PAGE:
With only your mind: you can imagine, you can dream improbable things, and someday soon, you could play your favorite video games. Mind-control gaming might sound better suited to a Björk music video or a less lovely end of civilization than a world we might actually want to create, but virtual reality and neurotechnology companies are working, with much determination, on giving heads and bodies to our fantasies with science. Part of that has involved maturing virtual reality headsets from the face-fucking, barely usable concrete blocks they were in the ’90s, to more impressive, trimmer cinderblocks. The technology gives us immediate access to the kinds of alternative worlds people have been striving toward for a millenium, from the many rooms of Christian Heaven to the Disneyland version of paradise, where you can devour turkey legs while surrounded by corporate icons. VR tech is inextricable from where gaming is and where it continues to go, representing both timeless fantasy and our modern ability to realize it. It’s been a long time coming. And, presently, VR research and the future of gaming technology is being determined by your brain, which is setting every industry standard.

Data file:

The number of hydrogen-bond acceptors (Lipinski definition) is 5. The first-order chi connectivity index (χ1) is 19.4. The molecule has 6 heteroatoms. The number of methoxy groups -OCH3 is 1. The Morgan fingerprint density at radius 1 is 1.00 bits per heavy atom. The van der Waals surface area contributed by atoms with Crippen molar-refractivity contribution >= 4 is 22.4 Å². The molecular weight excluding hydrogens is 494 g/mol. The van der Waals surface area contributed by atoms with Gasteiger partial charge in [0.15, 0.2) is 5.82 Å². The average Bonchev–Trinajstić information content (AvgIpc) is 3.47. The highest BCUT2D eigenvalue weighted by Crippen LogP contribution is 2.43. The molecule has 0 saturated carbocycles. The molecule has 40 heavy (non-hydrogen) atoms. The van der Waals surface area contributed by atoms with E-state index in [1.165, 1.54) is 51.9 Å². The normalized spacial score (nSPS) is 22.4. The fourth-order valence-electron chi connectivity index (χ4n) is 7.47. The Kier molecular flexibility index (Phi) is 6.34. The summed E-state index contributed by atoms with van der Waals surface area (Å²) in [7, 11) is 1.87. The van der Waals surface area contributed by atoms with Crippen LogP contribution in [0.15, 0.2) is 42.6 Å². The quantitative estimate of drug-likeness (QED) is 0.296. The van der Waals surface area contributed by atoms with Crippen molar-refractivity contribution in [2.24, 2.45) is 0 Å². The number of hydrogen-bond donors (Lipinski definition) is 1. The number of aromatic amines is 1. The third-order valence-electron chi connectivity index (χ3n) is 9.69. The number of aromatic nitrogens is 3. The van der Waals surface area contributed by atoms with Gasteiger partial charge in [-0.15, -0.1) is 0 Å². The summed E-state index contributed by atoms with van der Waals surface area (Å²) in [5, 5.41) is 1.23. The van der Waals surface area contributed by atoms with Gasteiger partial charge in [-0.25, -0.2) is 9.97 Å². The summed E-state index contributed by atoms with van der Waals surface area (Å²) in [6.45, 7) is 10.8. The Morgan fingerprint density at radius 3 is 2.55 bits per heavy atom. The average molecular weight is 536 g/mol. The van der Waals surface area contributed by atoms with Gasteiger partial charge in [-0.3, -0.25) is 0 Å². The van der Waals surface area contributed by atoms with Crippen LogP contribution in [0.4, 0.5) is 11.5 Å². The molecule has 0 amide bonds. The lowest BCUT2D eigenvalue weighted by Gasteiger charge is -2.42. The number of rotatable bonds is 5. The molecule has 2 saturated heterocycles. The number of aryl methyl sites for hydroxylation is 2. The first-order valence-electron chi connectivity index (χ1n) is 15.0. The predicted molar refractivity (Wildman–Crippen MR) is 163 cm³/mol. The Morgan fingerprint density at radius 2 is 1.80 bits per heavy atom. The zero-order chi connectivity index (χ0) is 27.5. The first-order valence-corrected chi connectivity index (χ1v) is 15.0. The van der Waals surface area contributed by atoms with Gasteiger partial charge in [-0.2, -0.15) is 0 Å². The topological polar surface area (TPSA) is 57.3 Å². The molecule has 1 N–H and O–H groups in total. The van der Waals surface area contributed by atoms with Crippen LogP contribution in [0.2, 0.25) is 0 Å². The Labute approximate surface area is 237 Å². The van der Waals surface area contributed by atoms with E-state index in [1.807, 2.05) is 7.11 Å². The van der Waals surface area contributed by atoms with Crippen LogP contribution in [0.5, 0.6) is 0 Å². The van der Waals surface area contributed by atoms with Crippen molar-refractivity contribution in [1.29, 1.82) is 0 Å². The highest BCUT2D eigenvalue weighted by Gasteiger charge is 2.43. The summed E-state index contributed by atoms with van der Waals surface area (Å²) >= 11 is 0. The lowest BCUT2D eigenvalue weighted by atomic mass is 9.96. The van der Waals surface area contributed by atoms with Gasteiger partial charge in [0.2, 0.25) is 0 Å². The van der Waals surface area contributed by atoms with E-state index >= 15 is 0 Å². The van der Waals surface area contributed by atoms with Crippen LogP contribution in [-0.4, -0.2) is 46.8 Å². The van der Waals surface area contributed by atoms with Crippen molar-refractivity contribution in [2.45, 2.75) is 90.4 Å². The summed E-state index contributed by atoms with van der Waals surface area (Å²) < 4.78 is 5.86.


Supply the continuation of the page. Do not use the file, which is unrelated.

Whether it’s a vanilla white PlayStation VR 2 ($550), a three-eyed Meta Quest 3 ($500), or any number of others, a basic, modern VR system needs to provide you with the best-looking graphics and most intuitive controls. Anything else is a barrier to entering, and feeling fully submerged in, your virtual reality. Both these things are entrenched in perception, how we synthesize external information. To make virtual reality convincing to our senses, VR tech companies regularly tap neuroscience experts to improve their technology and user experience.

It’s as difficult as it sounds. “Most people don’t realize our brain activities are so noisy and varied,” my former classmate and current University of Michigan PhD audiovisual speech researcher Cody Cao—who also interned at Meta’s Reality Labs—told me over text. “It’s hard to make a generalized tool for everybody. Just within head movement alone, there are three axes of movement, and movement speed and reaction time actually tell us more straightforward info about a gamer than brain signals can.”

Read the complete article in Kotaku